Traveling at the speed that I was, in the state of utter panic that I was experiencing, the disconnect between my mind seeing the outlines of the pumps and my conscious self realizing I should stop, took a few moments. In that time, I overshot the entrance by about 120 meters.
No big deal, I’ll just U-turn. On this absolutely pitch black road. In the middle of nowhere. In the depths of a forest.
And that was the moment that I ran out of gas.
My car, and the two of us inside, perpendicular to the highway. Stalled. Done completely. Not even fumes to finish the turn.
My math had been right. Virtually to the kilometer, out of gas.
Panic levels hit epic proportions. We were on a secondary highway, perpendicular to any potential traffic, enshrouded by darkness, just on the other side of a curve. We’d be invisible to any car that would be hurtling down these roads.
You’ll have to steer.
Clarity came suddenly. Like it can only do when imminent death or grievous bodily harm is staring your down. This is what my 20+ years of physical training was all about. The hours in the gym. The repetitions. All the blood, sweat, and tears. The day had come. I would have to push the car. And fast.
Remember, my travel companion was a non-driver.
And here, in desperate times, she earned her license. She had to steer as I pushed. The roadway, however, was not a simple one, with a fairly steep drop off bordering a very narrow unpaved shoulder. Lucky, the car being fuel free, was much lighter than I expected. As we weaved the 120 meters to the entrance of the trading post, my thighs were on fire, but my heart was light.
The entrance to salvation was gravel and so the car could no longer be pushed – the coefficient of friction just not in our favour.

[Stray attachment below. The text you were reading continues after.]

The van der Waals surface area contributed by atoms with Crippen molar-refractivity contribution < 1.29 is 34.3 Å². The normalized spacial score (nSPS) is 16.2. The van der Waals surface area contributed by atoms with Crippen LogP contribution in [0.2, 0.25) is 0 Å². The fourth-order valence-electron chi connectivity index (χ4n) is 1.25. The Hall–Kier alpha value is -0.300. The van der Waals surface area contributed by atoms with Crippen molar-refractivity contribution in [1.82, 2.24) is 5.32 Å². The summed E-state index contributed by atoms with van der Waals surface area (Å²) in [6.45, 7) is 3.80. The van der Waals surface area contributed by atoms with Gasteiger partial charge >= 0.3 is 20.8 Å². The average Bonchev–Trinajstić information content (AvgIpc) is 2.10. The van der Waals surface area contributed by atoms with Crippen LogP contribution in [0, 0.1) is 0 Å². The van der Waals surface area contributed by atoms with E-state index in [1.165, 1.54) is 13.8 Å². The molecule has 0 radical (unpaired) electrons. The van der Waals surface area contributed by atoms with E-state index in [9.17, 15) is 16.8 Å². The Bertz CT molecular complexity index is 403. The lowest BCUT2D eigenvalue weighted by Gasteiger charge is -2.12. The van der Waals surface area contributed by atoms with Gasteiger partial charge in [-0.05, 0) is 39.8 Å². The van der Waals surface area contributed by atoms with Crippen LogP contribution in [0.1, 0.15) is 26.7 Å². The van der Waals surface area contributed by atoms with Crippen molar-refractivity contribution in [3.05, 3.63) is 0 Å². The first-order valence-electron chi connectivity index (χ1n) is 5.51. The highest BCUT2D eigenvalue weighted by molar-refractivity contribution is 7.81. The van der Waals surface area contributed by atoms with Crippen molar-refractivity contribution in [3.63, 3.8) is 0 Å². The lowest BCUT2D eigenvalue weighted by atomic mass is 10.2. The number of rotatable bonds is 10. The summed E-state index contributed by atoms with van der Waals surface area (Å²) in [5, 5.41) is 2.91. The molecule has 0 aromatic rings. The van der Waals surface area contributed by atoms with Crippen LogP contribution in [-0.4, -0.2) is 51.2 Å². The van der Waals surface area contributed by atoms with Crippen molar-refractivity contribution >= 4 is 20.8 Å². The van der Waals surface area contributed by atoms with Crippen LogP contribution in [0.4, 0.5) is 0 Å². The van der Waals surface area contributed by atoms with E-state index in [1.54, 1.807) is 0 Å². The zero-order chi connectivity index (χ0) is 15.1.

I walked the last 10 meters to the pump.
My heart sank. Affixed to the nearest pump was a simple piece of cardboard with a crushing message poorly scrawled in thick black sharpie:
Sorry. Out of gas.
In the distance, we saw a lantern swinging in the darkness. A man called out a greeting and stated the obvious.
“Looks like you’re out of gas! We don’t got any either!”
In the end, we realized the very happy man, with a that special lilt in his voice, had a jerrycan he kept in his shed, which he allowed me to graciously purchase from him.
We screwed on the spout top, and tilted it up towards my thirsty ride.
It was not to be. The universe toying with us again. The nozzle was too big. Size did matter. And in this case, the small opening just couldn’t accommodate the girth.
As luck would have it, he rummaged around his shed and found another spout, a smaller more compact one.
It fit the car, but was too small for the can. It would have to do. Equal amounts of fuel poured down the can and splashed my pants as did enter the car.
I didn’t care at this point. Heroes never do.
We would not have to spend the night in the forest in the car in the cold. We would not have to eat stale, 7 year old pop tarts and snickers for sustenance. And we could make our destination.
And here, almost 3 years to the day later, I traveled the same route last night. On the route, I saw all the same gas stations. I saw the same highway exit sign.
I made peace. Again. As I have for the past few years.
That is what has allowed me to share this with you today.
What allows me to discharge the burdensome shame and guilt I have carried all these years.
It’s only now that I’m able to tell you that I’m still with the same cell phone provider.
Even though they have spotty Northern Ontario coverage.